cinema, conceptual artist, cyborgs, feature-film debut, film reviews, films, found-footage films, Frankenstein, Frankenstein's Army, horror films, mad scientists, Movies, Nazis, Paranormal Activity, Richard Raaphorst, special-effects extravaganza, The Blair Witch Project, Viktor Frankenstein, World War II, zombies, zombots
Full disclosure: I’ve always had a soft-spot in my heart for found-footage horror films. When done well, such as with Man Bites Dog (1993), The Blair Witch Project (1999), Paranormal Activity (2007), [REC] (2007) and Home Movie (2008), found-footage films can be genuinely claustrophobic and down-right frightening. There’s something about the illusion of looking at “real footage” that can truly mess with an audience’s mind, especially when the fake footage is seamlessly integrated into the fictional material. On the other hand, found-footage horror films can be the very definition of cheap tedium, full of huge plot holes and reduced to the hoary old cliché of staring intently at security camera footage, waiting for a cabinet door to mysteriously open (every Paranormal Activity film after the first one: take a bow) and wondering why the hell the camera operator doesn’t just drop the damn thing and hightail it outta there. By their very definition, found-footage horror films provide both a blessing and a curse: the ability to tell scary stories, from fixed perspectives, on minuscule budgets vs the inherent straitjacket provided by the “rules” of this particular subgenre (picture/audio degradation; a camera that must always be filming, lest we miss any action; amateur actors; slow pace; etc…).
Since found-footage films tend to be cheap to make and currently enjoy a high-profile within the horror community (for better or worse), there’s no chance of the fad dying away anytime soon. At its worst, we’re all guaranteed to see at least another bakers’ dozen of terrible found-footage films within the next few years (at least three of which will be Paranormal Activity sequels, I’m sure, with another couple going to beef-up the [REC] franchise), although I daresay that several gems will, inevitably, sneak their way in. On the plus-side of this equation, we have conceptual artist Richard Raaphorst’s feature-film debut Frankenstein’s Army, a goofy, gory, glorious special-effects bonanza that makes good use of the found-footage aesthetic while giving enough nods to classic horror and ’80s gore films to keep any horror hound satisfied. While it may not be a perfect film, Frankenstein’s Army ably replicates the comfy feeling of settling down with some good, old-fashioned trashy cinema, no mean feat in this era of films that attempt the look but miss the intent of actual exploitation cinema.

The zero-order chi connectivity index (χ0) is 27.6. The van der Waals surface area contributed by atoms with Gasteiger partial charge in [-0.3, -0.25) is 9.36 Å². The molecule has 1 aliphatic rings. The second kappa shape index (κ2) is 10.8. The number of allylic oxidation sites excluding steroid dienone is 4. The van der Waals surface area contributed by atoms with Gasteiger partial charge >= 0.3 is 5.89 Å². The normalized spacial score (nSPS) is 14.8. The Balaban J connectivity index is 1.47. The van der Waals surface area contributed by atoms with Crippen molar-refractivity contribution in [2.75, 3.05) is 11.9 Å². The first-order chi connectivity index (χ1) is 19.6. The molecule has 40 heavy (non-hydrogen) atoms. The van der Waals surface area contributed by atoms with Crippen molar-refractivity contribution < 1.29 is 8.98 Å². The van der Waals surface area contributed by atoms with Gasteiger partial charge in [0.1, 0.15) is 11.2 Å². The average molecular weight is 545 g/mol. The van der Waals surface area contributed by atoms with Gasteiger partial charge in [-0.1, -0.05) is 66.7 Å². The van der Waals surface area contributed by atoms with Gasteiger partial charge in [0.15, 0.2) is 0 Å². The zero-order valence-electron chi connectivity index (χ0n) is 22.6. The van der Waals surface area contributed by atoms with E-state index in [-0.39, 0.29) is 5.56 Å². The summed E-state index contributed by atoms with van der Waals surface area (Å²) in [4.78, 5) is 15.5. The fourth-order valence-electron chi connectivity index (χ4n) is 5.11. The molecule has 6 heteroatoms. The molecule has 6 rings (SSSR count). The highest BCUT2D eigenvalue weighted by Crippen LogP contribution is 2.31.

The film opens with a small group of Russian soldiers, in the waning days of World War II, on a mission into the dark heart of Nazi Germany. As with most filmic army regiments, these Russians are a pretty varied group of folks, composed of so many different personalities, ethnicities, attitudes and personal morals that they could easily serve as either a criminal enterprise, ala Die Hard, or a super-team, ala The Expendables. There’s even a film student in their midst (how convenient!), which ably explains away the found-footage portion of our proceedings. As the group troops around the desolate wastelands of the German countryside, they begin to notice signs that all might not be right in this neck o’ the woods, especially when they discover what appears to be a large human skeleton with an odd, horse-like head. In due time, our plucky group finds their way to a deserted church, complete with a pile of burned nuns stacked before its front doors. Since curiosity is only natural when one is confronted with a creepy, dilapidated church and evidence of a mass killing, our (un)lucky group decides to head inside to investigate. When they do, they notice that the old church has been retro-fitted into something more closely resembling an Industrial Revolution-era factory. When one of their number turns on the power (via a hand-crank, natch), the Russian soldiers realize two things: they aren’t exactly alone and they’re pretty fucked.